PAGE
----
So, let's get this straight. James Reilly tells hospitals to get patients off ED trolleys and treat more patients on waiting lists. They make some progress on this, and are then told by the HSE that they really shouldn't have been doing this at all at all and will now have to treat fewer patients to stay within targets and budgets.
A definition of what Catch 22 might be apposite here - "a situation in which a desired outcome or solution is impossible to attain because of a set of inherently illogical rules".
And there are more 'challenges' along the way if further cuts are to be made to get hospitals in line with their targets and budgets. Any reductions in activity are bound to adversely affect plans to further reduce ED waits and treatment waiting lists.
Even the improvements in these areas to date, under James Reilly's Special Delivery Unit, have only been qualified ones.
With hospital activity levels due to be cut, it is difficult to see how trolley numbers and waiting lists will see further improvements.
Remember, the target is that by the end of the year no-one should be waiting more than nine hours for admission through hospital EDs. At present, less than two-thirds of patients are meeting this timeline and in some hospitals the figure is only between 13% and 30%.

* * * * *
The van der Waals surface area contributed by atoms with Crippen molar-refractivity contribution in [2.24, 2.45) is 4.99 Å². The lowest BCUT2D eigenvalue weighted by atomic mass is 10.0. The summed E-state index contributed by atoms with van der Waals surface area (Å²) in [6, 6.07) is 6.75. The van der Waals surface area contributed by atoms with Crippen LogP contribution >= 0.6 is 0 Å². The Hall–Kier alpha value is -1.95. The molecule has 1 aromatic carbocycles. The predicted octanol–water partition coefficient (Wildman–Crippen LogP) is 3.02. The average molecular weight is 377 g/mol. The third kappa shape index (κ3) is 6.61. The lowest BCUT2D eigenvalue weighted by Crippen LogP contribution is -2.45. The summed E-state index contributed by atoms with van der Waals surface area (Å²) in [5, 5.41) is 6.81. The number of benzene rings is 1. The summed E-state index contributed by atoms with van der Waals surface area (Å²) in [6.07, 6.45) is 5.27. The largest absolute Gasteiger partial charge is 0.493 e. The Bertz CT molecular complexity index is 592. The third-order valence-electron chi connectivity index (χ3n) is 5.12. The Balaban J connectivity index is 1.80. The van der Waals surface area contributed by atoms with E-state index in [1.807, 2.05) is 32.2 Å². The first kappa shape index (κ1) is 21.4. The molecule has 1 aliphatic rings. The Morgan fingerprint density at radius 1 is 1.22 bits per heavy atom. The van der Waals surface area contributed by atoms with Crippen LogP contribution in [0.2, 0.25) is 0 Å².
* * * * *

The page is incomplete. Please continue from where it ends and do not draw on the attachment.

Also, in what could prove to be a very tall order for many hospitals, the Minister had said no patient should be waiting more than nine months on a treatment waiting list by the end of September. Currently there are just under 4,000 adult patients in this category, with new patients coming on to waiting lists all the time.
But can the health service not just trim off some non-essential fat and avoid hitting patient care?
Well, that's a bit complicated.
The HSE, back in January, warned that following major savings achieved in recent years, the scope for further efficiency and procurement savings this year that do not directly affect frontline care would be limited.
Well, the Minister, somewhat alarmed at the deficit the HSE has run up to date, has now told it that in order to make savings and avoid frontline care cuts, it would have to deal with its massive €800 million bill for spending on items like overtime, allowances, and premium pay rates.
There are two issues here. Firstly, why is the Minister 'telling the HSE to get its books in order'? Effectively, he is the HSE, having taken direct control of the health executive in the run up to its abolition and having put six Department of Health representatives on its 12 member board.
The days when a Minister for Health can play to the gallery by intimating that a quasi-independent HSE has lost the run of itself are long gone.